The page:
The evaluation of NEP and its successors is inconclusive. On one side, to some extent, it achieved remarkable results by reducing poverty from nearly 50 per cent in 1970 to less than 1 per cent in 2014. The income gap also shrank. Household income inequality, as measured by the Gini coefficient, narrowed from 0.513 in 1970 to 0.446 in 1989 to 0.410 in 2014. On the other side, schemes favouring Malays were once deemed essential to improve the lot of Malaysia’s least wealthy racial group; these days they are widely thought to help mostly the well-off within that group, while failing the poor and aggravating ethnic tensions. Interestingly, the introduction of the NEP was a direct result of the racial clash triggered by severe losses of the ruling government in the 1969 general election, where they lost more than half of the majority votes. In a recent election (2018), as a dramatic twist, the coalition that ruled Malaysia uninterruptedly since its independence lost to an opposition coalition. The root cause was not unlike the cause of political changes in the past — the Malays felt that the benefits from growth did not trickle down to them, and only the well-connected groups (read: cronies) who were involved in corruption enjoyed the fruits of development. The recent election also showed that the majority of Chinese voted for the opposition, as occurred in 1969.
By combining information obtained from national accounts, survey data, and fiscal data, this paper attempts to construct the first Distributional National Account (DINA) for Malaysia and systemically address the fundamental question mentioned above: In terms of income growth, which income class and ethnic group benefits from economic growth and to what extent, especially considering that Malaysia has an extensive race-based affirmative action policy? To obtain a full picture of the evolution of inequality in Malaysia, ideally, we would carry out the analysis for the period 1957-2016, but due to data limitations, we focus on the period 2002-2014, after the Asian financial crisis (AFC). In other words, we provide only partial answers to the question posed earlier: Who benefited from post-AFC economic growth?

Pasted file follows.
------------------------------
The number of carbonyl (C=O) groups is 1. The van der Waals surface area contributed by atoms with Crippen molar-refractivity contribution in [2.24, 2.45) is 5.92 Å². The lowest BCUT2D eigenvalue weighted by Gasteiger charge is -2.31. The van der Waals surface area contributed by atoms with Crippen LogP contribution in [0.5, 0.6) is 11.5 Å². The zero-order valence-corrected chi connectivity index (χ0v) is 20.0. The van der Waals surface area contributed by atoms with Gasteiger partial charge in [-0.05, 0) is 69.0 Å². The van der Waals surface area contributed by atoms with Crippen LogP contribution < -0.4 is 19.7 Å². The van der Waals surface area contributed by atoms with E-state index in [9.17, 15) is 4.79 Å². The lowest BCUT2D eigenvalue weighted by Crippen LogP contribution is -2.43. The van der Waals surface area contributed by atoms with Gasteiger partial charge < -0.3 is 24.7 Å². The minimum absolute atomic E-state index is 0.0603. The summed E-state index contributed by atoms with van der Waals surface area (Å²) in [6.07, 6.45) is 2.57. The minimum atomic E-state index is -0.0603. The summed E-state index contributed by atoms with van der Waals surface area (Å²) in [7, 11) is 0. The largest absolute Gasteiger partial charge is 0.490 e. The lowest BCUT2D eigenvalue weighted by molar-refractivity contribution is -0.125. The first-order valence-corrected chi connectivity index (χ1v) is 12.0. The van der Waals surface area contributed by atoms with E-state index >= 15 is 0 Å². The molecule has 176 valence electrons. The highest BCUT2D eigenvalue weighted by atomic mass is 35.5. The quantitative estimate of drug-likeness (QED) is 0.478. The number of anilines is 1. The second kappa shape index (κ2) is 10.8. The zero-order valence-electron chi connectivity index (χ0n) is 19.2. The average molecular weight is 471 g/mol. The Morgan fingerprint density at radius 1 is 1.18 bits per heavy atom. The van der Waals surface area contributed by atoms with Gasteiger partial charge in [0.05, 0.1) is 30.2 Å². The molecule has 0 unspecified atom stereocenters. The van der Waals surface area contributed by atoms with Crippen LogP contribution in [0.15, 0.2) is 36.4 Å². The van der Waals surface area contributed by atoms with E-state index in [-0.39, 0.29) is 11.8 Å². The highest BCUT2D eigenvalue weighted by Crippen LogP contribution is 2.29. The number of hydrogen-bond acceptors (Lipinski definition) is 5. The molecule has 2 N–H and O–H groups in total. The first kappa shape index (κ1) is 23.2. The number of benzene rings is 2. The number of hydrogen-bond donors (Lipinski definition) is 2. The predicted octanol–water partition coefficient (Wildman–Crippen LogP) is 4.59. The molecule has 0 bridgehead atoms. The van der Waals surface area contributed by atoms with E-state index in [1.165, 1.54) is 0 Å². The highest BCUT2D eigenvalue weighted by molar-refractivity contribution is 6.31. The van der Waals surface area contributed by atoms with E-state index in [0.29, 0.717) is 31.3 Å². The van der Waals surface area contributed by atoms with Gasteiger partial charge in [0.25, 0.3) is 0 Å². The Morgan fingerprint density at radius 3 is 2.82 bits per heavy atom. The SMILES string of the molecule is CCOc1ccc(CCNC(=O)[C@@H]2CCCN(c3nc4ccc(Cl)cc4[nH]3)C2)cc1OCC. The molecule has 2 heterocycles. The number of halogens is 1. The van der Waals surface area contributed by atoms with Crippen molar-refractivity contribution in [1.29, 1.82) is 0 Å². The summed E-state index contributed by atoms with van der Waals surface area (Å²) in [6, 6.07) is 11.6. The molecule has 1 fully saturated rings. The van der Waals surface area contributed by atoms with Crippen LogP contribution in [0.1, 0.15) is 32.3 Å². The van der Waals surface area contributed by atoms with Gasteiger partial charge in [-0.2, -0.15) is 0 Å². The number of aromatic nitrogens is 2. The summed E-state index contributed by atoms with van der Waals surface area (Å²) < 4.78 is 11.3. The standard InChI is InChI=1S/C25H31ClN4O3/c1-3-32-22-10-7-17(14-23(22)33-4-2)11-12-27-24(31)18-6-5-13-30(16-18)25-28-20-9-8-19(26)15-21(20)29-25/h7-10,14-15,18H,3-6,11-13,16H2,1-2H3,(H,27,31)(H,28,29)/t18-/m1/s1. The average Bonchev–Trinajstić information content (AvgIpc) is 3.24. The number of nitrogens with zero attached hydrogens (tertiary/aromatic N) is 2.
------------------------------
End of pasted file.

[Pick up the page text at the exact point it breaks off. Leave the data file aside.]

A. Evolution of income inequality
Figure 1. Income shares: top 1 per cent Malaysia vs. top 1 per cent in other countries (pre-tax national income)
Notes: Distribution of pretax national income (before all taxes and transfers, except pensions and unemployment insurance) among adults. Equal-split-adults series (income of married couples divided by two).). Imputed rent is included in pre-tax fiscal income and pre-tax national income series.
Figure 2. Income shares: top 10 per cent Malaysia vs. top 10 per cent other countries (pre-tax national income)
Notes: Distribution of pretax national income (before all taxes and transfers, except pensions and unemployment insurance) among adults. Equal-split-adults series (income of married couples divided by two).). Imputed rent is included in pre-tax fiscal income and pre-tax national income series.
Figures 1 and Figure 2 compare our Malaysian DINA top income series with the DINA series recently computed for the US (Piketty, Saez and Zucman, 2018), France (Garbinti, Goupille and Piketty, 2018) and China (Piketty, Yang and Zucman, 2019). These series use the same methodology as the one applied in this paper: they all attempt to combine information obtained from national accounts, surveys, and fiscal data to estimate the distribution of pretax national income (including undistributed profits and other tax-exempt capital income) among equal-split adults.
In 2002, Malaysia’s inequality level was extremely high: its top 1 per cent income share was 19 per cent and the corresponding number for the top 10 per cent was 44 per cent, which is higher than those of the US and substantially higher than those of China. However, while we observe a trend of increasing inequality after 2002 in the US and China, Malaysia’s inequality has been decreasing. By 2014, we see that income inequality in Malaysia is much lower than it is in the US and similar to the level in China, but still significantly higher than the level in France.
Table 1. Income growth and inequality 2002-2014: Malaysia vs. other countries
Sources: China: this paper. China: Piketty, Yang, Zucman (2019). USA: Piketty, Saez and Zucman (2018). France: Garbinti, Goupille-Lebret and Piketty (2018). Distribution of pre-tax national income among equal-split adults. The unit is the adult individual (20-year-old and over; income of married couples is split in two). Fractiles are defined relative to the total number of adult individuals in the population. Estimates are obtained by combining survey, fiscal, wealth and national accounts data.